„… most of the time, all you have is the moment, and the imperfect love of the people around you.“

Fonte: Traveling Mercies: Some Thoughts on Faith

Última atualização 22 de Maio de 2020. História

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„Thoughts are saturated with energies that can intrude immediately or hover around you until they have an opportunity to take advantage of you. Thought forms that surround you at a particular moment may wait until a later time to affect you.“

—  Bhakti Tirtha Swami American Hindu writer 1950 - 2005

Fonte: Books, Spiritual Warrior, Volume I: Uncovering Spiritual Truths in Psychic Phenomena (Hari-Nama Press, 1996), Chapter 1: Dreams: A State of Reality, p. 28

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„The moment you know love, you have ceased to love. Love is beyond time; it has no beginning and no end, whereas knowledge has; and when you say, “I know what love is”, you don’t. You know only a sensation, a stimulus. You know the reaction to love, but that reaction is not love.“

—  Jiddu Krishnamurti Indian spiritual philosopher 1895 - 1986

Vol. XI, p. 288
Posthumous publications, The Collected Works
Contexto: We know only fragmentarily this extraordinary thing called life; we have never looked at sorrow, except through the screen of escapes; we have never seen the beauty, the immensity of death, and we know it only through fear and sadness. There can be understanding of life, and of the significance and beauty of death, only when the mind on the instant perceives “what is”. You know, sirs, although we differentiate them, love, death, and sorrow are all the same; because, surely, love, death, and sorrow are the unknowable. The moment you know love, you have ceased to love. Love is beyond time; it has no beginning and no end, whereas knowledge has; and when you say, “I know what love is”, you don’t. You know only a sensation, a stimulus. You know the reaction to love, but that reaction is not love. In the same way, you don’t know what death is. You know only the reactions to death, and you will discover the full depth and significance of death only when the reactions have ceased.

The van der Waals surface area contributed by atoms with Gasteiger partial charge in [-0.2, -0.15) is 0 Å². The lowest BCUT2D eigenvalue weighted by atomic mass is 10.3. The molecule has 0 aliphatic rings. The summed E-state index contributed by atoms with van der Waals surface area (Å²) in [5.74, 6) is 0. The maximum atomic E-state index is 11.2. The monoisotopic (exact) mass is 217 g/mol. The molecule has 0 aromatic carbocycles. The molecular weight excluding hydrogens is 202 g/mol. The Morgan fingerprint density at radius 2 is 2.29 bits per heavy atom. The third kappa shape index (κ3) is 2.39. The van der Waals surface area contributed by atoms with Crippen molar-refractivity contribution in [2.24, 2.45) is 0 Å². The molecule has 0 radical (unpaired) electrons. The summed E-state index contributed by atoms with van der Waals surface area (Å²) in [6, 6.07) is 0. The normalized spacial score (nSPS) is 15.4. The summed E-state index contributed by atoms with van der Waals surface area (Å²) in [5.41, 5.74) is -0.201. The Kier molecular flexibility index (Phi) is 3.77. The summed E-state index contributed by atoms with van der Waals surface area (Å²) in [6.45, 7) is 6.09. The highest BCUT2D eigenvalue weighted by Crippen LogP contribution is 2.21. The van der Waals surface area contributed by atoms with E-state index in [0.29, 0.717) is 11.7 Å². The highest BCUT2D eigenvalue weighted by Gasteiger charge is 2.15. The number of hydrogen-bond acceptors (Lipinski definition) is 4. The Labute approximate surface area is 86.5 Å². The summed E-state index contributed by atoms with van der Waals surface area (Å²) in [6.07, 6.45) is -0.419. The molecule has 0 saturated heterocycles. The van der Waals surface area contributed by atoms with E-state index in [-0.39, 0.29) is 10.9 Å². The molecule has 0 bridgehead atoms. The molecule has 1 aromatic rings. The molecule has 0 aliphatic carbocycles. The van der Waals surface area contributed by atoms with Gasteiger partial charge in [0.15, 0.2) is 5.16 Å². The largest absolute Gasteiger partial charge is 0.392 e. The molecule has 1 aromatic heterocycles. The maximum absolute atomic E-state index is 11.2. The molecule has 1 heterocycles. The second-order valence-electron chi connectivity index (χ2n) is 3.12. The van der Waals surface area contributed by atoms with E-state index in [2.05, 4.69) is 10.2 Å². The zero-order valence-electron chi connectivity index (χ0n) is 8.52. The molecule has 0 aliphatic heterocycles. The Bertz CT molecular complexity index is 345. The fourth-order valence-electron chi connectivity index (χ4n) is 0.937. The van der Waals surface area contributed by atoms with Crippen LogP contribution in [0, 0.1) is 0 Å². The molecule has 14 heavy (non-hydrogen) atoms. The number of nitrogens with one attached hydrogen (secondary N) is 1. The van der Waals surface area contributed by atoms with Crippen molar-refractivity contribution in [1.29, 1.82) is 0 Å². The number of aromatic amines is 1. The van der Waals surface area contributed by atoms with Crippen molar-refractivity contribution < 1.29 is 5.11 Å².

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„The base of the work is one of individuals believing in themselves, trusting themselves in the moment and being accepting of themselves and the people around them. In order to improvise in front of an audience, you have to be accepting, involved in the moment and courageous.“

—  Martin de Maat American theatre director 1949 - 2001

Contexto: The base of the work is one of individuals believing in themselves, trusting themselves in the moment and being accepting of themselves and the people around them. In order to improvise in front of an audience, you have to be accepting, involved in the moment and courageous. Those issues, when transferred over to general communication, makes the communication richer and helps in all areas of life.

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„You have to have a real love of your sport to carry you through all the bad times.“

—  Nancy Greene Canadian alpine skier and politician 1943

1001 quotations to inspire you before you die, Quintessence Editions Ltd., 2016, ISBN 978-1-84403-895-4

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„You can fool some of the people all of the time, and all of the people some of the time, but you can not fool all of the people all of the time.“

—  Abraham Lincoln 16th President of the United States 1809 - 1865

This is probably the most famous of apparently apocryphal remarks attributed to Lincoln. Despite it being cited variously as from an 1856 speech, or a September 1858 speech in Clinton, Illinois, there are no known contemporary records or accounts substantiating that he ever made the statement. The earliest known appearance is October 29, 1886 in the Milwaukee Daily Journal http://anotherhistoryblog.blogspot.com/2009/02/fooling-people-earlier.html. It later appeared in the New York Times on August 26 http://query.nytimes.com/gst/abstract.html?res=F30817FF3E5413738DDDAF0A94D0405B8784F0D3 and August 27 http://query.nytimes.com/gst/abstract.html?res=F00E15FF3E5413738DDDAE0A94D0405B8784F0D3, 1887. The saying was repeated several times in newspaper editorials later in 1887. In 1888 and, especially, 1889, the saying became commonplace, used in speeches, advertisements, and on portraits of Lincoln. In 1905 and later, there were attempts to find contemporaries of Lincoln who could recall Lincoln saying this. Historians have not, generally, found these accounts convincing. For more information see two articles in For the People: A Newsletter of the Abraham Lincoln Association, "'You Can Fool All of the People' Lincoln Never Said That", by Thomas F. Schwartz ( V. 5, #4, Winter 2003, p. 1 http://abrahamlincolnassociation.org/Newsletters/5-4.pdf) and "A New Look at 'You Can Fool All of the People'" by David B. Parker ( V. 7, #3, Autumn 2005, p. 1 http://abrahamlincolnassociation.org/Newsletters/7-3.pdf); also the talk page. The statement has also sometimes been attributed to P. T. Barnum, although no references to this have been found from the nineteenth century.
Variants:
You can fool all the people some of the time, and some of the people all of the time, but you cannot fool all of the people all of the time.
You can fool all of the people some of the time, and some of the people all of the time, but you can't fool all of the people all of the time.
You can fool all the people some time, you can fool some of the people all of the time, but you can not fool all the people all the time.
Disputed

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